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The announcement of normalised ties also places Morocco's executive co-ruling party, the Islamist Justice and Development Party (PJD), in an awkward position. In a carefully worded statement, the party welcomed the US recognition of Morocco's claim to sovereignty over the Western Sahara, while reiterating the PJD's firm position "against the Zionist occupation and crimes committed against the Palestinian people".

The statement does not mention the reestablishment of diplomatic relations between Morocco and Israel, the PJD leadership knowing full well that anti-Israeli sentiment runs deep within its base.

In August, Rabat had already voiced its refusal to normalise relations with Israel in any way "because this will embolden further violations of the rights of the Palestinian people". King Mohammed VI may thus have to navigate choppy waters in the coming weeks, with the situation liable to exacerbate socioeconomic tensions.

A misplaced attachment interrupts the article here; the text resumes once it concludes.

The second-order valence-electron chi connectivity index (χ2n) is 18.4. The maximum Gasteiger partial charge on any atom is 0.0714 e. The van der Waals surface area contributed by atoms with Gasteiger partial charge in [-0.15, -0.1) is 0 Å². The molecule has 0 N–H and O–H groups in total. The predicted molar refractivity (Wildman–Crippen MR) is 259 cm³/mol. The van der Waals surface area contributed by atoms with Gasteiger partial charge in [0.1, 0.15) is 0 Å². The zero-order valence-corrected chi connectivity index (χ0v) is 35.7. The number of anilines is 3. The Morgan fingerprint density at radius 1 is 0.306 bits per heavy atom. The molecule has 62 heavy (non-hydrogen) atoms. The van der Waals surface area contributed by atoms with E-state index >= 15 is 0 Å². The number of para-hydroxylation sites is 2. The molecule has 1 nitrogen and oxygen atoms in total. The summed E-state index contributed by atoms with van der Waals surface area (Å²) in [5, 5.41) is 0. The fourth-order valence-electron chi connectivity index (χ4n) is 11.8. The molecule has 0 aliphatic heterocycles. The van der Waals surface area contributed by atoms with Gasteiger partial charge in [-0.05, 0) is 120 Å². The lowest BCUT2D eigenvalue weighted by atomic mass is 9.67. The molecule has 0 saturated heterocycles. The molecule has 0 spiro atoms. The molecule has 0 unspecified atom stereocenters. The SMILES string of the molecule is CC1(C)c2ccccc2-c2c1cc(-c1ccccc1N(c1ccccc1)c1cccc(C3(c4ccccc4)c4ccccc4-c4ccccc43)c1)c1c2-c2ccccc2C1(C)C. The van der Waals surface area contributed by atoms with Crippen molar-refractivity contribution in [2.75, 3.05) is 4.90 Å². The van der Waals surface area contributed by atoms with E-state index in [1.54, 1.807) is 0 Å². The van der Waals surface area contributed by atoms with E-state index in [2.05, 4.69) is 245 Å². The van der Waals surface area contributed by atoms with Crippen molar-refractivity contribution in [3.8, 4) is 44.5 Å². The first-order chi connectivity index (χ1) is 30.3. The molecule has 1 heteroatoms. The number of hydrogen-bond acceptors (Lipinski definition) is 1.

No legal standing

Though much ink has been spilled discussing it, the deal itself has no legal standing. The position of UN Secretary-General Antonio Guterres on the Western Sahara remains "unchanged," with a solution relying not on the recognition of individual states but on the implementation of Security Council resolutions.

That said, the UN is largely responsible for the regional deterioration and failure to resolve the conflict. The UN-brokered ceasefire between Morocco and the Polisario Front came into effect in 1991. Since then, the situation has been at a standstill. Some Security Council members, including France, have allowed the situation to fester, preferring the more comfortable status quo.